What if we could cut away the excess and confusion in Portuguese learning to get you up and speaking fast? It’s possible and this is what you’ll get in this article!
Before considering my move to Brazil back in 2004 and based on previous expat experiences in Puerto Rico, I knew the importance of learning Portuguese to successfully integrate into the Brazilian culture.
Unfortunately for me, I walked into a mess of language methods and courses - not one of them on the market taught Portuguese fluency!
Why? Because the market for people wanting to go all the way is a small one, it’s much more lucrative to target a bunch of soon-to-be red-nosed tourists visiting Brazil’s beaches for a week or two. They have money to spend and generally don’t follow through with it.
Facing a jungle ahead and lacking any map or tools to confront it, I pressed on anyways…
The zig-zagged language path was eventually carved and I made it out the other side fluent, though it wasn’t easy. Today, I’m here to show you some of the correct tools and a bit of a map to bring you through to fluency so that you can have doors of opportunity swing open before you in Brazil and a successful lifestyle. More importantly, so you can avoid wasting energy and money on methods that only deliver frustrations - shall we dive in?
1. Focusing on What Works
One of the first things that stick out like a sore thumb when learning Portuguese is the fact that Brazilians speak nothing like you are taught! They avoid about 40% of the grammar rules they make you learn in most language courses. So why do they insist on teaching these rules? Pride. They want you to speak correct Portuguese (which sounds weird to Brazilians FYI).
Here are some grammar rules to throw out the window right away:
- Speak about future things just like in English: say “eu vou fazer…” (I’m going to do..) instead of “eu farei” (a special future tense built into the verb *yawn)
- Use “a gente” instead of “nós”: say “a gente vai fazer” (referring to “we are going to do…” in a singular slang form) instead of “nós vamos fazer” (the “us” conjugation that has been all but eliminated in spoken form).
- Use “para” when in doubt: Brazilians say “para” a lot (for/to) and it can be confusing for us to understand when to say “por” vs. “para” vs “a” etc. When in doubt, default to “para”.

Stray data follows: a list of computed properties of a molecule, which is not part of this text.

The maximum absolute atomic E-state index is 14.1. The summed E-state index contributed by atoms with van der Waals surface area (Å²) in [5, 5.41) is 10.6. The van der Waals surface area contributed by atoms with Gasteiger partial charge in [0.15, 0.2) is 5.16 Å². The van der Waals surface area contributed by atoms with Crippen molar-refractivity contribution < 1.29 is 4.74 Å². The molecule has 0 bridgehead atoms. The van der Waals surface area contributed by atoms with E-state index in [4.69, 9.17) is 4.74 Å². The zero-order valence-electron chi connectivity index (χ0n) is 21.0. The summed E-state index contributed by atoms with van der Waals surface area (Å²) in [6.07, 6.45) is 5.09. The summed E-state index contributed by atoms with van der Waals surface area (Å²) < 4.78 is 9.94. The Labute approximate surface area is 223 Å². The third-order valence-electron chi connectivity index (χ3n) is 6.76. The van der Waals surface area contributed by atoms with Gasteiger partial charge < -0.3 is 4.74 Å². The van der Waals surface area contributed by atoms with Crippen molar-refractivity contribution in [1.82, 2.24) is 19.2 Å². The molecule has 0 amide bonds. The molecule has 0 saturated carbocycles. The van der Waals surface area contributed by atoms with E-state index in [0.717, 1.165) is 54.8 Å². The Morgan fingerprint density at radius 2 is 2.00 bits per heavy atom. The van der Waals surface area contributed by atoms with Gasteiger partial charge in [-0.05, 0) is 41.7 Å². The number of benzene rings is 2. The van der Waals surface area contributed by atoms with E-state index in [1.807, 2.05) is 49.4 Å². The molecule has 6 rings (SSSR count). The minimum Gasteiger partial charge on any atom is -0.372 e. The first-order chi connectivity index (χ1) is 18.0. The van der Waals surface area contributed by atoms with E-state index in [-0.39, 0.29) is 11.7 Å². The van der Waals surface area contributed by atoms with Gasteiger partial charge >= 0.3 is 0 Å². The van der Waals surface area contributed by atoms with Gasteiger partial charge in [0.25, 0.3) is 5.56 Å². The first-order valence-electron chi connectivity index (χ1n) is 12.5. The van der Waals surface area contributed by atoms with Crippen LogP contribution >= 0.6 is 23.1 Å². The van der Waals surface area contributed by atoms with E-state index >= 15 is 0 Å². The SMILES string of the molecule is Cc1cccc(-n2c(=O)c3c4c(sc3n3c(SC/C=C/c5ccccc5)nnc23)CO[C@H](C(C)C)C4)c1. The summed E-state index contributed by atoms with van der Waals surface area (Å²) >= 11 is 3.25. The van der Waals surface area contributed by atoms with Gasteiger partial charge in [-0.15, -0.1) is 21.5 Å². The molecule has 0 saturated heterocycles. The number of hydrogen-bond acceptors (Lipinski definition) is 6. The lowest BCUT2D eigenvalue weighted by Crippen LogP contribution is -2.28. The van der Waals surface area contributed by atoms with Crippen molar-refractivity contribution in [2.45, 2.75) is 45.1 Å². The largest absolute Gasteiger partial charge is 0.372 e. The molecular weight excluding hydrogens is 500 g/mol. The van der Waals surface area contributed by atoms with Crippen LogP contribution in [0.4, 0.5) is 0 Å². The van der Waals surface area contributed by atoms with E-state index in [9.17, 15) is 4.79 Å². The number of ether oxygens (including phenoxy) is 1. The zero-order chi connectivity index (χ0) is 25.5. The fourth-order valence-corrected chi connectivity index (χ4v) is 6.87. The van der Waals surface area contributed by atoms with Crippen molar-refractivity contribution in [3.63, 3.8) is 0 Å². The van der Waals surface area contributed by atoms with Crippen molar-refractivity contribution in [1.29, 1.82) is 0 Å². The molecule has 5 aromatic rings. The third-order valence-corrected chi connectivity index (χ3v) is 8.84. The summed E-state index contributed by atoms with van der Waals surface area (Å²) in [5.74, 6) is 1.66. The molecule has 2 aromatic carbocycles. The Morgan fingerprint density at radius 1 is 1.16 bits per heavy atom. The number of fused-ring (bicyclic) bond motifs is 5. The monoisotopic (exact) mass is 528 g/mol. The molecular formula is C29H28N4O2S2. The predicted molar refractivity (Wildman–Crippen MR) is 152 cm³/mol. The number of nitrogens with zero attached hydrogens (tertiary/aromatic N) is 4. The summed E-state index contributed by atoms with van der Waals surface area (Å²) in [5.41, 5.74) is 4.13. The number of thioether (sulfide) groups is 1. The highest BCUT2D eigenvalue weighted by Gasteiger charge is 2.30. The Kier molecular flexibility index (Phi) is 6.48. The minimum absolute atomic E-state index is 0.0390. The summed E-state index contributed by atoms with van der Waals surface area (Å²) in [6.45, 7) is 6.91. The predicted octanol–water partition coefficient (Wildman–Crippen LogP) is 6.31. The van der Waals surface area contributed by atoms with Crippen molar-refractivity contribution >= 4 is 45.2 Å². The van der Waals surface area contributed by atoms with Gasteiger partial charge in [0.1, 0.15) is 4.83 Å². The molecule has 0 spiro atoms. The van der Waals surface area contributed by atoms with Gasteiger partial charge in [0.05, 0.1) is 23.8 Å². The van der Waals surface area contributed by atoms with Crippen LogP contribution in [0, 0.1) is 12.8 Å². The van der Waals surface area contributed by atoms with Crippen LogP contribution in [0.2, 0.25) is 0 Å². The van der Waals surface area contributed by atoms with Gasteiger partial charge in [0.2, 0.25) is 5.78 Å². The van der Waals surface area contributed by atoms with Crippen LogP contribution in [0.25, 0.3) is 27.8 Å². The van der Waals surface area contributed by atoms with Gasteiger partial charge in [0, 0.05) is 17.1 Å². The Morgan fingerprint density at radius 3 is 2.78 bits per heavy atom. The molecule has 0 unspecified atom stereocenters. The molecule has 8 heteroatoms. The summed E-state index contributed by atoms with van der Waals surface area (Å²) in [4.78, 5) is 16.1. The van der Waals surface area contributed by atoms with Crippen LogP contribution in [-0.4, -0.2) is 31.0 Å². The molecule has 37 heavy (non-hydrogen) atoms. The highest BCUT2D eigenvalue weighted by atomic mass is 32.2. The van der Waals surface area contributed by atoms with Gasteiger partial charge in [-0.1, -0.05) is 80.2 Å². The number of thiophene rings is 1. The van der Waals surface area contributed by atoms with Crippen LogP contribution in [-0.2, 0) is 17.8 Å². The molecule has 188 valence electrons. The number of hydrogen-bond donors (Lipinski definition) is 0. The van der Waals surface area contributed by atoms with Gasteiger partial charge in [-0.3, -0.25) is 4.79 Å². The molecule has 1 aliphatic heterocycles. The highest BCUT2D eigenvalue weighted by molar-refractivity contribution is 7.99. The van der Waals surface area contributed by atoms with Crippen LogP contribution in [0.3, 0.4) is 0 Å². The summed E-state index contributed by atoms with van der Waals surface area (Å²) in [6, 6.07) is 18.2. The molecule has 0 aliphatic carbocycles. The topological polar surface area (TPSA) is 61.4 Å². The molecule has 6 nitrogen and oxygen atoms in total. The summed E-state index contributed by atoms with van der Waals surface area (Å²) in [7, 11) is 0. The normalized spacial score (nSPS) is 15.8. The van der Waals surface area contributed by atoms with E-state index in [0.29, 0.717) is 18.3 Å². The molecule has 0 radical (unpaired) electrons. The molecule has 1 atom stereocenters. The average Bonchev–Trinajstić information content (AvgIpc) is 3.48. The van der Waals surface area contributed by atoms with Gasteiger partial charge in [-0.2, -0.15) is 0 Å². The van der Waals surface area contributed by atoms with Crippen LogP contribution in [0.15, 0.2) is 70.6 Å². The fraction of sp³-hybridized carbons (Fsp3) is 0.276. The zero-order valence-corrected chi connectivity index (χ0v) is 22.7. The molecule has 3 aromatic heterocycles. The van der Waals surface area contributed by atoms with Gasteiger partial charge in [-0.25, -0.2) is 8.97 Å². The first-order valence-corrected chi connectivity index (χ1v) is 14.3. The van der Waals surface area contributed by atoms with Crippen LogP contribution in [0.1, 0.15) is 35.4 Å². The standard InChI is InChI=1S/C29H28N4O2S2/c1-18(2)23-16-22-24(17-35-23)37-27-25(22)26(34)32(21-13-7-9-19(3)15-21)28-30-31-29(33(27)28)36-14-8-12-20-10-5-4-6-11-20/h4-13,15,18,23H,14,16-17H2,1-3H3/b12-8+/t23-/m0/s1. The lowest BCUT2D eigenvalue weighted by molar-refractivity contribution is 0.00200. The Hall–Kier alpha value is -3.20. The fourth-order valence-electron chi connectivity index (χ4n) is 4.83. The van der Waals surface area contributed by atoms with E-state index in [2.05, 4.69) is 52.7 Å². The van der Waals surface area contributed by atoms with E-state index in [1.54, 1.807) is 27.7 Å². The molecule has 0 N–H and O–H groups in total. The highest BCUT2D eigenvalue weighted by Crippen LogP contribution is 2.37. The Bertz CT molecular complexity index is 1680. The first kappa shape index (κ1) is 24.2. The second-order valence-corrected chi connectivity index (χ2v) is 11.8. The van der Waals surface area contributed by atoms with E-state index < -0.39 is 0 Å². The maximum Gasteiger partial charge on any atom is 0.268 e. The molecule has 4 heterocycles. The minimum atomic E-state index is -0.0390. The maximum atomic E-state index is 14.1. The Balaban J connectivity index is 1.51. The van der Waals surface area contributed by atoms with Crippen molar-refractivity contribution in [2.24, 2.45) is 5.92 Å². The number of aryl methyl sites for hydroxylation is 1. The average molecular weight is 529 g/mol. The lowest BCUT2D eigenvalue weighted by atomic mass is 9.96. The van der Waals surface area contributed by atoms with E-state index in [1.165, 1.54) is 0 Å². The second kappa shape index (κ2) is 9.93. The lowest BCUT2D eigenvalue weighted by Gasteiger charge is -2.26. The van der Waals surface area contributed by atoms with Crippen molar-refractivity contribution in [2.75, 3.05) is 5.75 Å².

The above three rules should speed your learning up a lot and cut away the unecessary fat, though let’s speed it up even more.
2. Learn Cognates First
What if I told you that you have literally 1000’s of Portuguese words locked up inside your mind waiting to get out?
I bet that sounds like a pretty bold statement to make and a bit implausible! It’s true: some of the main influencers of the English language are both Latin and French. And to which family does the Portuguese language belong? Latin.
There are tons of similar words in your mind just waiting for the right technique so they can come out and play.
Here’s a sample of a few:
- anything -able in English becomes -ável in Portuguese (probable = provavél)
- anything -ity in English becomes -dade in Portuguese (city = cidade)
- anything -sion in English becomes -são in Portuguese (transmission = transmissão)
- anything -t in English becomes -te in Portuguese (important = importante)
That should get you up and running pretty quickly.
3. Join a Strong Community
The single most important thing you can do is to join a strong and active community of passionate Portuguese speakers.
Regardless of how much passion or ambition we have in the beginning of learning Portuguese, we need each other to be successful! You may have once heard: “A cable with two strong strands is better than one”, this is both true and relevant to your Portuguese learning.
Back in 2004, I found a community of passionate people in the Seattle (USA) area, joined them and within a total of 6 months was fluent in Portuguese…
Yes, I learned Portuguese fluently in under 6 months while living in the USA and no I don’t say this to brag… This is to hopefully encourage you to find like-minded people around you and to dive into it whole-heartedly all the while utilizing a method that works.
After you’ve put the time in and gotten fluent, you’ll look back from a totally new perspective and never regret for a second that you did it. Here’s to your success and come on over and join us on the fluency side!
By Kevin Porter, an American expat in Brazil. Check out his blog and Port uguese 101 Guide.